The Amazing Spider-Man Review (Xbox360)

Okay, firstly a huge word of warning to anyone considering buying The Amazing Spider-Man without having seen the film first: don’t. Despite coming out a week beforehand the game picks up straight after the movie and completely assumes that you’ve seen it – the entire plot is spoiled, right down to the ending and which characters are still around to see it. Hopefully by now everyone’s seen the film (good, well acted, slightly unnecessary, felt like a few scenes were missing, B-), so now we can get to the serious business of checking out the latest movie tie-in game! Hooray!

Yeah, yeah, you’re less than thrilled. Movie tie-ins have a reputation for being rushed, with little care or attention put into them. Still, let me remind you that the best movie tie-in game of all time is a Spider-Man game, and Beenox have finally ditched their linear level design to bring Spidey back to the open world swinging around New York that we actually want, so maybe The Amazing Spider-Man has a shot after all?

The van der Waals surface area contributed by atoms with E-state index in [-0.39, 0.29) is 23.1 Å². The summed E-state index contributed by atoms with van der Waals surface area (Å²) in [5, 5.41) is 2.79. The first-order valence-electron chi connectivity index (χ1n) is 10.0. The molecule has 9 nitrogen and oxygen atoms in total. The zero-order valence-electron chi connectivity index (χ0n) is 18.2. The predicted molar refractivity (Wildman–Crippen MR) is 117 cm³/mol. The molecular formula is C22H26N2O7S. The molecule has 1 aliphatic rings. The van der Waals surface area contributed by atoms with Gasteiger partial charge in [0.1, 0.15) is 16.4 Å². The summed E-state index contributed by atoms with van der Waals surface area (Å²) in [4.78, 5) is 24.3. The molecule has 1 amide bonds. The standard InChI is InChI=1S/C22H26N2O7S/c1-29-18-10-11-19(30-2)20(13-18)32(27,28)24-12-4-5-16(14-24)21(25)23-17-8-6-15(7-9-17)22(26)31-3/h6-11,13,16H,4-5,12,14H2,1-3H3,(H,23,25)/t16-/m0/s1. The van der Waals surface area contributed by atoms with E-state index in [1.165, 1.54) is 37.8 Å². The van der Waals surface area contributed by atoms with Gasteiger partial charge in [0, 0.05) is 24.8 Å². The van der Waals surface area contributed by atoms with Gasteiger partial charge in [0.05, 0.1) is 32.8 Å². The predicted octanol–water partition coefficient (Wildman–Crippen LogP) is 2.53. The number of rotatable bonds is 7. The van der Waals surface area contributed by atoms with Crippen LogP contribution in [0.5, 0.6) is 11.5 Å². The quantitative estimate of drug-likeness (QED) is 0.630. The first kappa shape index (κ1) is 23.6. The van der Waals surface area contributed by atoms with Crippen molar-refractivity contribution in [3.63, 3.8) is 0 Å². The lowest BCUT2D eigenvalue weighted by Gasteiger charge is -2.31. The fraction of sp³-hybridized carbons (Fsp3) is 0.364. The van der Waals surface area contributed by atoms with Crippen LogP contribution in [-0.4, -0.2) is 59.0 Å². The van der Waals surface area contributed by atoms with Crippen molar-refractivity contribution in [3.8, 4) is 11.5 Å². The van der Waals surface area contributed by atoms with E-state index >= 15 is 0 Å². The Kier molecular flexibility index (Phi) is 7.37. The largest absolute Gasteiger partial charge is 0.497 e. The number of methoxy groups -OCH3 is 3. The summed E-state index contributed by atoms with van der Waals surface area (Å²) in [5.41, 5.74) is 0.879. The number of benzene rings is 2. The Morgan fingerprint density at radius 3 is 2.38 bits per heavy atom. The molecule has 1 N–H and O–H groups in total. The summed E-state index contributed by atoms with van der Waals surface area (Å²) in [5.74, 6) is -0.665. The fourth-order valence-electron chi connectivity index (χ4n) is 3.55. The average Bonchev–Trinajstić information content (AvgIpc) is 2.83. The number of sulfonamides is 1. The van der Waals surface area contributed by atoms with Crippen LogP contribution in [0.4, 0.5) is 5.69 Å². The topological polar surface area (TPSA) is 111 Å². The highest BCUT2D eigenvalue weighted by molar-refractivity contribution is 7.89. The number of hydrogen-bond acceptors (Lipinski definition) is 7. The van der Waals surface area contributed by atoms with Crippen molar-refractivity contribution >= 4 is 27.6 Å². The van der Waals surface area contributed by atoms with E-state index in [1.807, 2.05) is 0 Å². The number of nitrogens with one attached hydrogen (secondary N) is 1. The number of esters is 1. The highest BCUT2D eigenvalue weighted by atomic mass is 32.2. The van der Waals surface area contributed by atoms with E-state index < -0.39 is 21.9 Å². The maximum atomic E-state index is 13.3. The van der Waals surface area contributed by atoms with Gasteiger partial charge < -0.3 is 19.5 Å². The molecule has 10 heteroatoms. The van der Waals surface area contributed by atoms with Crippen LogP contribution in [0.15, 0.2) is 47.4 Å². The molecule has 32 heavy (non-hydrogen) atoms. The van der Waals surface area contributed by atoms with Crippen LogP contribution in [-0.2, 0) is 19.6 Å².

That'll be hell to shift

I’ll avoid spoilers from the film, but basically the game begins with a visit to Oscorp where a man named Alistair Smythe is continuing Dr Curt Connors’ research into cross-species mutation. Of course these experiments break out, and Spider-Man is left to find a cure (since the mutations can infect humans), stop the animals, and avoid the attention of the numerous robots Oscorp have unleashed to stop the cross-breeds – which Spider-Man counts as of course. You’d think the cops would have something to say about Godzilla-size worm robots tearing up buildings, streets and pedestrians in order to eliminate a few rats, but that’s politics for you.